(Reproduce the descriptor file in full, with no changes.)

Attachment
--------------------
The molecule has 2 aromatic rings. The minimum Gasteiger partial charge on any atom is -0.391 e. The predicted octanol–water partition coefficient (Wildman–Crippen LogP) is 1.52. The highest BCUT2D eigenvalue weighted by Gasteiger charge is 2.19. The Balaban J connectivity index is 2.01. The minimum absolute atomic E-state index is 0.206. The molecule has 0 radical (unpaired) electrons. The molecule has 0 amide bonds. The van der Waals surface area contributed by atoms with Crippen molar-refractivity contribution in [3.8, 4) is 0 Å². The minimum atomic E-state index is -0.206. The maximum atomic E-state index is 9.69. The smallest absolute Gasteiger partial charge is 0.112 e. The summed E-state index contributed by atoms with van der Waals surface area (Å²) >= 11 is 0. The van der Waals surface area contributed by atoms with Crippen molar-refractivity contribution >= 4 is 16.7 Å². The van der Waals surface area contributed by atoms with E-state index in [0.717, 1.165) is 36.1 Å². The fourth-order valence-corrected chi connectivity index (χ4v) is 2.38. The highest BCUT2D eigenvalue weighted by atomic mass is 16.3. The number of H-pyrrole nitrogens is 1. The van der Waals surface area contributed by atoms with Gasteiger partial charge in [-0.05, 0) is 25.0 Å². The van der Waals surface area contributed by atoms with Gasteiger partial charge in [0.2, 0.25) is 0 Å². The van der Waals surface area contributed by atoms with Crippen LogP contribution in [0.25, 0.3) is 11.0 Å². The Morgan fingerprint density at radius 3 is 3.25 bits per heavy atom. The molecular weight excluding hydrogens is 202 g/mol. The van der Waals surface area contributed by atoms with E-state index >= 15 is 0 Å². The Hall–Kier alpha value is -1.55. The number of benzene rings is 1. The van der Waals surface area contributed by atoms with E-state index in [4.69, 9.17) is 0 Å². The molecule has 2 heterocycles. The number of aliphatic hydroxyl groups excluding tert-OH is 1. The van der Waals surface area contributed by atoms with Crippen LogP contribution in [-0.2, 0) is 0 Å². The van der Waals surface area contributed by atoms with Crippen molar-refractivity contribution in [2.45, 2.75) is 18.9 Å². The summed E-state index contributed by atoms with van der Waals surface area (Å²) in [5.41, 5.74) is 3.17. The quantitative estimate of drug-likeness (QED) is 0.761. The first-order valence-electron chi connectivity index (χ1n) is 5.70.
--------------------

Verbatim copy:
The molecule has 2 aromatic rings. The minimum Gasteiger partial charge on any atom is -0.391 e. The predicted octanol–water partition coefficient (Wildman–Crippen LogP) is 1.52. The highest BCUT2D eigenvalue weighted by Gasteiger charge is 2.19. The Balaban J connectivity index is 2.01. The minimum absolute atomic E-state index is 0.206. The molecule has 0 radical (unpaired) electrons. The molecule has 0 amide bonds. The van der Waals surface area contributed by atoms with Crippen molar-refractivity contribution in [3.8, 4) is 0 Å². The minimum atomic E-state index is -0.206. The maximum atomic E-state index is 9.69. The smallest absolute Gasteiger partial charge is 0.112 e. The summed E-state index contributed by atoms with van der Waals surface area (Å²) >= 11 is 0. The van der Waals surface area contributed by atoms with Crippen molar-refractivity contribution >= 4 is 16.7 Å². The van der Waals surface area contributed by atoms with E-state index in [0.717, 1.165) is 36.1 Å². The fourth-order valence-corrected chi connectivity index (χ4v) is 2.38. The highest BCUT2D eigenvalue weighted by atomic mass is 16.3. The number of H-pyrrole nitrogens is 1. The van der Waals surface area contributed by atoms with Gasteiger partial charge in [-0.05, 0) is 25.0 Å². The van der Waals surface area contributed by atoms with Gasteiger partial charge in [0.2, 0.25) is 0 Å². The van der Waals surface area contributed by atoms with Crippen LogP contribution in [0.25, 0.3) is 11.0 Å². The Morgan fingerprint density at radius 3 is 3.25 bits per heavy atom. The molecular weight excluding hydrogens is 202 g/mol. The van der Waals surface area contributed by atoms with E-state index >= 15 is 0 Å². The Hall–Kier alpha value is -1.55. The number of benzene rings is 1. The van der Waals surface area contributed by atoms with E-state index in [4.69, 9.17) is 0 Å². The molecule has 2 heterocycles. The number of aliphatic hydroxyl groups excluding tert-OH is 1. The van der Waals surface area contributed by atoms with Crippen LogP contribution in [-0.2, 0) is 0 Å². The van der Waals surface area contributed by atoms with Crippen molar-refractivity contribution in [2.45, 2.75) is 18.9 Å². The summed E-state index contributed by atoms with van der Waals surface area (Å²) in [5.41, 5.74) is 3.17. The quantitative estimate of drug-likeness (QED) is 0.761. The first-order valence-electron chi connectivity index (χ1n) is 5.70.